Stocks fell about 3% on Wall Street Monday as Congress hit another roadblock in talks to inject nearly $2 trillion into the coronavirus-weakened economy. Even an extraordinary flood of support for markets from the Federal Reserve wasn’t enough to lift stocks, as frustration with Washington and the number of virus cases rise.
Another attempt to advance the aid bill failed on Capitol Hill in an afternoon vote. The plan would send checks to U.S. households and offer support for small businesses and the hard-hit travel industry, among other things, but Democrats say it too heavily favors corporations at the expense of public health and workers.
As Congress was locked in stalemate, the number of known infections worldwide jumped past 350,000. After just a few weeks, the United States has more than 35,000 cases and more than 400 deaths.
“The Fed is only important to the extent that it keeps the markets running smoothly,” said Chris Zaccarelli, chief investment officer for Independent Advisor Alliance. “It’s completely up to the federal government, and I mean Congress and the executive branch, at this point.”
With Monday’s losses, the stock market has lost more than a third of its value since its record last month, as more businesses shut down in hopes of slowing the spread of the coronavirus. Economists increasingly say a recession seems inevitable, and no one can say for sure how deep it will be or how long it will last.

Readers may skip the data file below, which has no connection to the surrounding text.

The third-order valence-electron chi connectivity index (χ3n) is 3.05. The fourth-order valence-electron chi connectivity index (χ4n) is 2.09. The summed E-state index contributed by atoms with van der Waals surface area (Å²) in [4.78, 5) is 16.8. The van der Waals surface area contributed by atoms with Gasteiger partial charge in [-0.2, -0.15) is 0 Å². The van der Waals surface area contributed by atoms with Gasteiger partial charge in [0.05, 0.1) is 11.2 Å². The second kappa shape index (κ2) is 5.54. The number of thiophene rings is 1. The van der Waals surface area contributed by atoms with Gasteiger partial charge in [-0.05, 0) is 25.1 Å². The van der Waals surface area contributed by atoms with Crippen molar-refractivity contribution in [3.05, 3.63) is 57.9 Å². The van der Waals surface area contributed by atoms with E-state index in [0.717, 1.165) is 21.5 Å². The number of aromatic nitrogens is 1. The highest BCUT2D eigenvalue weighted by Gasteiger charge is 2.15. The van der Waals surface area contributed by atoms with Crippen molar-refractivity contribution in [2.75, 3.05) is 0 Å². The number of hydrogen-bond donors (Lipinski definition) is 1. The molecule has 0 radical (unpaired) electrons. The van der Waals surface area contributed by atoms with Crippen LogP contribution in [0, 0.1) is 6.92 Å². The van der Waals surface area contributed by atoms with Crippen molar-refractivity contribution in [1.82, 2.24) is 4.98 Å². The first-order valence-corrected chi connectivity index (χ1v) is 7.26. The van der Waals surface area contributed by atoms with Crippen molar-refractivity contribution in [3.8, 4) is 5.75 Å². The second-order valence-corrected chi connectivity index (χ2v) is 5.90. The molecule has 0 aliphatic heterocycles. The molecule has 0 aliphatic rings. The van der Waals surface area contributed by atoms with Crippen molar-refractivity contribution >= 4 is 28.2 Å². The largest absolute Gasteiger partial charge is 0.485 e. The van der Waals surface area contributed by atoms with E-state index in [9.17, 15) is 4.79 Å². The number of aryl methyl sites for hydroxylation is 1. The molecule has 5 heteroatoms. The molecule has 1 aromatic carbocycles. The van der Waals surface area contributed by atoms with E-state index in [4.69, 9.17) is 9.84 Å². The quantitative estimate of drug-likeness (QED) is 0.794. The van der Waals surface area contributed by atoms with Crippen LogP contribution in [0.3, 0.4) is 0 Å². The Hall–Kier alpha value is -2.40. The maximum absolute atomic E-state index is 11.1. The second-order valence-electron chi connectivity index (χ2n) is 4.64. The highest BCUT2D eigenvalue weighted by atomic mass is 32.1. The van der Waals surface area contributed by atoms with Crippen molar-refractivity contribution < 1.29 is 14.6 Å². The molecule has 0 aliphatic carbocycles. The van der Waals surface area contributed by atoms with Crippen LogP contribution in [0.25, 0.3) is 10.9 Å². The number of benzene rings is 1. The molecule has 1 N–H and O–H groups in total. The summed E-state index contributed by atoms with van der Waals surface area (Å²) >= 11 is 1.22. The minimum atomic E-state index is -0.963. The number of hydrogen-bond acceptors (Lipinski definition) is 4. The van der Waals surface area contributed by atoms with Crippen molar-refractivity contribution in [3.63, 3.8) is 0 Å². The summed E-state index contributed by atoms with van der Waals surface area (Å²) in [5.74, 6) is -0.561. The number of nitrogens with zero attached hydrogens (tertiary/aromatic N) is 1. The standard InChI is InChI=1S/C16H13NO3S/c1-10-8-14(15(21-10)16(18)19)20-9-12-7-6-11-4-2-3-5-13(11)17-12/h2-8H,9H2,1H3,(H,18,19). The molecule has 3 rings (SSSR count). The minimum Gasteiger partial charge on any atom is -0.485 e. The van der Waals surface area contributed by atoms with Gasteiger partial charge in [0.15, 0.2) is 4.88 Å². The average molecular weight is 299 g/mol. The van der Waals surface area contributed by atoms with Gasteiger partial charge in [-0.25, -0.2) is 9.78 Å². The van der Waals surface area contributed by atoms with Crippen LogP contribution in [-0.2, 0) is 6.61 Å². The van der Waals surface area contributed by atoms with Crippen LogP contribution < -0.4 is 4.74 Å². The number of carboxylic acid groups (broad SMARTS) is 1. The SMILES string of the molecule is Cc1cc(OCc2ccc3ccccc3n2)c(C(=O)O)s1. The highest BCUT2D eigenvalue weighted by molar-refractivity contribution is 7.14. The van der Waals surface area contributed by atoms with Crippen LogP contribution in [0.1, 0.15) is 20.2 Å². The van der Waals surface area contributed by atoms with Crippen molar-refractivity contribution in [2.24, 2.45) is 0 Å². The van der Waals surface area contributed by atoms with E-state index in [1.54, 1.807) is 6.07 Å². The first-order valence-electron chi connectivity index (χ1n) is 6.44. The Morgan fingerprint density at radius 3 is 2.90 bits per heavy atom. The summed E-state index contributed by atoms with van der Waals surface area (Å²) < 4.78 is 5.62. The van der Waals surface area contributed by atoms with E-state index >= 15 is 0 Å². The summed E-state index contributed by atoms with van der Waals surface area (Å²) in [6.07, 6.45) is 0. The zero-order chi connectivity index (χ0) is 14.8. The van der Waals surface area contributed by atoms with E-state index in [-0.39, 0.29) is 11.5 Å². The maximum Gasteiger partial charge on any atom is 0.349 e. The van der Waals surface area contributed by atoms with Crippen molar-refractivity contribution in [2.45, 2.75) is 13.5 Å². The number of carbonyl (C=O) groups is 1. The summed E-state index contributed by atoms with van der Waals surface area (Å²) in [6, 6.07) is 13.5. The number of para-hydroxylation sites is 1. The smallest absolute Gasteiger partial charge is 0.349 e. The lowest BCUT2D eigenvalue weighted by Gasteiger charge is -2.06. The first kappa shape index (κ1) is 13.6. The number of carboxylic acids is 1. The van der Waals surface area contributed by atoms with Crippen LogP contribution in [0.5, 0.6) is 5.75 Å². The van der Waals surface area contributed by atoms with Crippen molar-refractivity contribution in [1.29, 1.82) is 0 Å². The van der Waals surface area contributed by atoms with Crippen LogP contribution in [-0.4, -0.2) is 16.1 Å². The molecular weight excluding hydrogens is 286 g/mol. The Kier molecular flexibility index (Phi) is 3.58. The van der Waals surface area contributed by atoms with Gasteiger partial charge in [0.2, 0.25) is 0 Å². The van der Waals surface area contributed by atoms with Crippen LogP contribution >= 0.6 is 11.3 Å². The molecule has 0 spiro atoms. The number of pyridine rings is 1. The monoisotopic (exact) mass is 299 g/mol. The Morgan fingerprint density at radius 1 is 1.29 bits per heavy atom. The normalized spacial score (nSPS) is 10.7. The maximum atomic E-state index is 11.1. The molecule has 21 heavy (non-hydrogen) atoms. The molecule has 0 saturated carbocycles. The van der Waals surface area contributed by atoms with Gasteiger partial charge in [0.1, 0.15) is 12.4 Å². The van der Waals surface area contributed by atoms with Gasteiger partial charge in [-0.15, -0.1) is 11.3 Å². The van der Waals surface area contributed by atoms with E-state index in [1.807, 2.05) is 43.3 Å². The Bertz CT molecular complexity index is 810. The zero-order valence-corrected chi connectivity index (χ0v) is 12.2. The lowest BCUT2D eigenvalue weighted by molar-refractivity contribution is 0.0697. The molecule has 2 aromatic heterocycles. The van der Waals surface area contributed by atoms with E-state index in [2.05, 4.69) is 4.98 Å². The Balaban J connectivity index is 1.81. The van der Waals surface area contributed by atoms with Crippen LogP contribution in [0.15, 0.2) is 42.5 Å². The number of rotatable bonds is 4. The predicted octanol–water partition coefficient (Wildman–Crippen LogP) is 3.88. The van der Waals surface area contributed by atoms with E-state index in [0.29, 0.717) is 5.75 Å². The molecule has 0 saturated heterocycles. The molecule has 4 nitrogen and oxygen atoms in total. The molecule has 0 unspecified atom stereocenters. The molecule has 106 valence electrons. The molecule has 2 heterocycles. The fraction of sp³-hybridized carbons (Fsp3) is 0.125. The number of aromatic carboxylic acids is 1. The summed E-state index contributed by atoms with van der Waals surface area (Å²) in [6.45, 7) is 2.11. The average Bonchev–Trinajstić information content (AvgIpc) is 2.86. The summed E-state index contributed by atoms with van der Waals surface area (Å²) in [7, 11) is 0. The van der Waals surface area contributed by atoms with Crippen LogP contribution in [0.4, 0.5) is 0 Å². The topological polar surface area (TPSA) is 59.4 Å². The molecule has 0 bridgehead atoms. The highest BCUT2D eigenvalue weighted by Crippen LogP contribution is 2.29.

Markets are likely to remain incredibly volatile as long as the number of new infections accelerates. Until then, investors are looking for both central banks and governments to do their parts to support the economy.
The Fed came through Monday, saying it would buy as many Treasurys and mortgage-backed securities as it takes to stabilize bond markets. It goes way beyond the $700 billion in purchases announced last week, which economists called a “bazooka” of support. It also said it will buy corporate bonds and other investments to help improve trading in markets, which have been thrown into mayhem amid a rush for cash.
Investors are rushing to sell what they can to raise cash, which has caused prices for even high-quality bonds to fall and trading to get snarled. The Fed’s efforts are aimed at helping those markets.
“This is excellent, comprehensive, covering many areas of the financial markets, their function, the flow of credit — this is exactly what was needed,” said Donald Kohn, former Fed vice chair and now senior fellow at the Brookings Institution. “The Fed has hit it out of the park as far as I’m concerned.″